Locke's idea of the mind as a "white paper"(Book II, Chap. I, 2) is often opposed to Hobbes' state of nature

Sociology versus Evolutionary Biology[edit]

Mainstream sociology textbooks still adopt the traditional Standard social science model (SSSM) [13] (which establishes culture as the single factor shaping the mind) as the cornerstone for theories explaining social behaviour. This social constructionism approach entails the assumption of certain fundamental traits and dispositions in mankind [14], yet the lack of empirical evidence to support them makes the discipline prone to criticism by modern science. By proposing an evolving theory of human nature, Darwin challenged this very idea of a set and constant human nature [15].

Developmental Psychology[edit]

Developmental psychological studies on infant cognition are an example of scientific research challenging the tabula rasa theory. Following a series of experiments on toddlers and infants revealing early altruism in young children[16], several psychologists from the Yale Infant Cognition Centre interpreted the results as a rebuttal of the nurture argument. However, such findings were subsequently questioned as early altruism in human beings was shown to be limited. Such events could be explained by what Jeremy I. M. Carpendale calls “the psychologists’ fallacy”: psychologists’ interpretations of early altruism in children’s actions may merely be a reflection of previous assumptions.[17]

Given the limitations of the biology-sociology dichotomy, some psychologists now advocate for an alternative theoretical paradigm: an integrated model merging biological and cultural theories to unravel the question of human nature.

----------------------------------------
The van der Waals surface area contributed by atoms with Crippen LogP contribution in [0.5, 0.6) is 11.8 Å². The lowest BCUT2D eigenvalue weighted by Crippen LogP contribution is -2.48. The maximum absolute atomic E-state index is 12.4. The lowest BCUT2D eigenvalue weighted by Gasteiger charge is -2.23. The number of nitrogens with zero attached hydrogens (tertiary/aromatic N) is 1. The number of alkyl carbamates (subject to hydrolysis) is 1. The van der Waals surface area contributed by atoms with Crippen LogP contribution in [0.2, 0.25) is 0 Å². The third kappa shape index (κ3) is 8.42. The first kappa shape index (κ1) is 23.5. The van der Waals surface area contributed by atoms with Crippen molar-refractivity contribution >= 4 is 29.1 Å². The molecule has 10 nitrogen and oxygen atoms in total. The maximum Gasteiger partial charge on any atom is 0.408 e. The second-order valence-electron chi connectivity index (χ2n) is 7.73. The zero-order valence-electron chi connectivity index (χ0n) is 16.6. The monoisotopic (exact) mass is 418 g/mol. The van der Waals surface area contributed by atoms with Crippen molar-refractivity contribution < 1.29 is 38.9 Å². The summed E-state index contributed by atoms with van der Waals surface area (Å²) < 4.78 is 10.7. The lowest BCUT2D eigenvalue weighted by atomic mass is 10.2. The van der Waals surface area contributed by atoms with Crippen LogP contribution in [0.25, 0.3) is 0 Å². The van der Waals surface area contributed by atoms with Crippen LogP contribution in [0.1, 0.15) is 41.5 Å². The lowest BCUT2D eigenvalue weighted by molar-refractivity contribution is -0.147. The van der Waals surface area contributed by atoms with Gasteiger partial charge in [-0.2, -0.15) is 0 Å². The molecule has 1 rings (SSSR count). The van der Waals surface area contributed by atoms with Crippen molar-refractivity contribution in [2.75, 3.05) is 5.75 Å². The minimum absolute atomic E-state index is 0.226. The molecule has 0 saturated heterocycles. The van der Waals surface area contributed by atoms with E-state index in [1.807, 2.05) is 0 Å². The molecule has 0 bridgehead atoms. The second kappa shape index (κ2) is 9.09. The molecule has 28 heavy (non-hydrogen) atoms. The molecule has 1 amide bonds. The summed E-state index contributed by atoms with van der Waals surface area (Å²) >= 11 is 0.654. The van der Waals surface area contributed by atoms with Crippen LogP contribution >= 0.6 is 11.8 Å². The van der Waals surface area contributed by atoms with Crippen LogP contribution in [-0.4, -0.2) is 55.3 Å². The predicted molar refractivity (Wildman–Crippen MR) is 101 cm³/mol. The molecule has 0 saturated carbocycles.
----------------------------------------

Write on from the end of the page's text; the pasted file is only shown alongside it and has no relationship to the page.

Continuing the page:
Alternative views about the origins of violence[edit]

If the representation of the bloodthirsty, primitive male, unable to control his violent urges has historically dominated scientific thought, consequently influencing the collective myth of the 'killer ape'; the self-evidence of this narrative has more recently been challenged by Douglas P. Fry.[18] Drawing data from archaeology, anthropology and primatology as well as through 'game theory and cost/benefit analyses',[19] it is argued that humans' propensity for peace is much more widespread than acknowledged.

Societal Implications of Endorsing a Truth of Human Nature[edit]

The implications of a discussion about human nature go beyond the academic sphere. As previously explored, theories and society shape each other reflexively: theories are born from researchers' ontological and epistemological position, and can in return impact societal views. This allows for the emergence of societally accepted truths of human nature, an example of which is the idea of warfare as an evolved adaptation.

Depending on the dominant view, discourse about human nature can be used to propagate fear[20], or in the case of a genetic explanation of violence, to justify and lessen responsibility for conflict. There is also a tendency among scholars, politicians, and more generally society to concentrate on violent episodes, comparable to the media's tendency to focus on bad news[21]. However, it is also worth mentioning that an assumption of inherent peacefulness in mankind would require the vilification of some groups of people to explain the existence of violence in the world.